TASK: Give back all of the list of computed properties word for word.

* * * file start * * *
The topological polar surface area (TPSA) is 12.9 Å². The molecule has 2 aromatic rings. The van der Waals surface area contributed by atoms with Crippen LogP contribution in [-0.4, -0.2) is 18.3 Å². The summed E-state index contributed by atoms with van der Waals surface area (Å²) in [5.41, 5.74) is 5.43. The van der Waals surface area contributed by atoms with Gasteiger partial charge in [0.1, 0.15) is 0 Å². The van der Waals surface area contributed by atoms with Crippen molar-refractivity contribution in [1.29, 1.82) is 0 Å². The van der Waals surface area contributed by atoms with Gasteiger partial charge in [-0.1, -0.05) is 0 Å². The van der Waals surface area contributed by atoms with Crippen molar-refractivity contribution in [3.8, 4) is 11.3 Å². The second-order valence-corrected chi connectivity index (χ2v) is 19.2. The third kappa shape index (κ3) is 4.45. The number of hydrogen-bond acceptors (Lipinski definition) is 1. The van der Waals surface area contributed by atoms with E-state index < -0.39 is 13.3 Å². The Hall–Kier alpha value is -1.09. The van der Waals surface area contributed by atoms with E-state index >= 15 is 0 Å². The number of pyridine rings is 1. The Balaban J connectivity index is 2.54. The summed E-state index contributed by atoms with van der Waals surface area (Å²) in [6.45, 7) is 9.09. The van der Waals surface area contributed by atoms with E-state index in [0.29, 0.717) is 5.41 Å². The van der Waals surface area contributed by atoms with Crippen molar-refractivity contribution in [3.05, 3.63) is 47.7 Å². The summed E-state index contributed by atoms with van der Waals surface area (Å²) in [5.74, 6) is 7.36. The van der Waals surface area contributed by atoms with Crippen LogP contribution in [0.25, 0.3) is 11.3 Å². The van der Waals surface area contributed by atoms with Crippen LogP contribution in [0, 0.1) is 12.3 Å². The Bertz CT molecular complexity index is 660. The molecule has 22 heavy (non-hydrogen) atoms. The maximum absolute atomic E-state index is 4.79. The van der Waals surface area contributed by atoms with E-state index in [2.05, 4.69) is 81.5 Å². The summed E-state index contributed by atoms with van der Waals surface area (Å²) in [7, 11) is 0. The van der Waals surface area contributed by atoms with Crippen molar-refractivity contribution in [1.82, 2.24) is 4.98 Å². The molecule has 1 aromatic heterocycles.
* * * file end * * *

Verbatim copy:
The topological polar surface area (TPSA) is 12.9 Å². The molecule has 2 aromatic rings. The van der Waals surface area contributed by atoms with Crippen LogP contribution in [-0.4, -0.2) is 18.3 Å². The summed E-state index contributed by atoms with van der Waals surface area (Å²) in [5.41, 5.74) is 5.43. The van der Waals surface area contributed by atoms with Gasteiger partial charge in [0.1, 0.15) is 0 Å². The van der Waals surface area contributed by atoms with Crippen molar-refractivity contribution in [1.29, 1.82) is 0 Å². The van der Waals surface area contributed by atoms with Gasteiger partial charge in [-0.1, -0.05) is 0 Å². The van der Waals surface area contributed by atoms with Crippen molar-refractivity contribution in [3.8, 4) is 11.3 Å². The second-order valence-corrected chi connectivity index (χ2v) is 19.2. The third kappa shape index (κ3) is 4.45. The number of hydrogen-bond acceptors (Lipinski definition) is 1. The van der Waals surface area contributed by atoms with E-state index < -0.39 is 13.3 Å². The Hall–Kier alpha value is -1.09. The van der Waals surface area contributed by atoms with E-state index >= 15 is 0 Å². The number of pyridine rings is 1. The Balaban J connectivity index is 2.54. The summed E-state index contributed by atoms with van der Waals surface area (Å²) in [6.45, 7) is 9.09. The van der Waals surface area contributed by atoms with E-state index in [0.29, 0.717) is 5.41 Å². The van der Waals surface area contributed by atoms with Crippen molar-refractivity contribution in [3.05, 3.63) is 47.7 Å². The summed E-state index contributed by atoms with van der Waals surface area (Å²) in [5.74, 6) is 7.36. The van der Waals surface area contributed by atoms with Crippen LogP contribution in [0.25, 0.3) is 11.3 Å². The van der Waals surface area contributed by atoms with Crippen LogP contribution in [0, 0.1) is 12.3 Å². The Bertz CT molecular complexity index is 660. The molecule has 22 heavy (non-hydrogen) atoms. The maximum absolute atomic E-state index is 4.79. The van der Waals surface area contributed by atoms with E-state index in [2.05, 4.69) is 81.5 Å². The summed E-state index contributed by atoms with van der Waals surface area (Å²) in [7, 11) is 0. The van der Waals surface area contributed by atoms with Crippen molar-refractivity contribution in [1.82, 2.24) is 4.98 Å². The molecule has 1 aromatic heterocycles.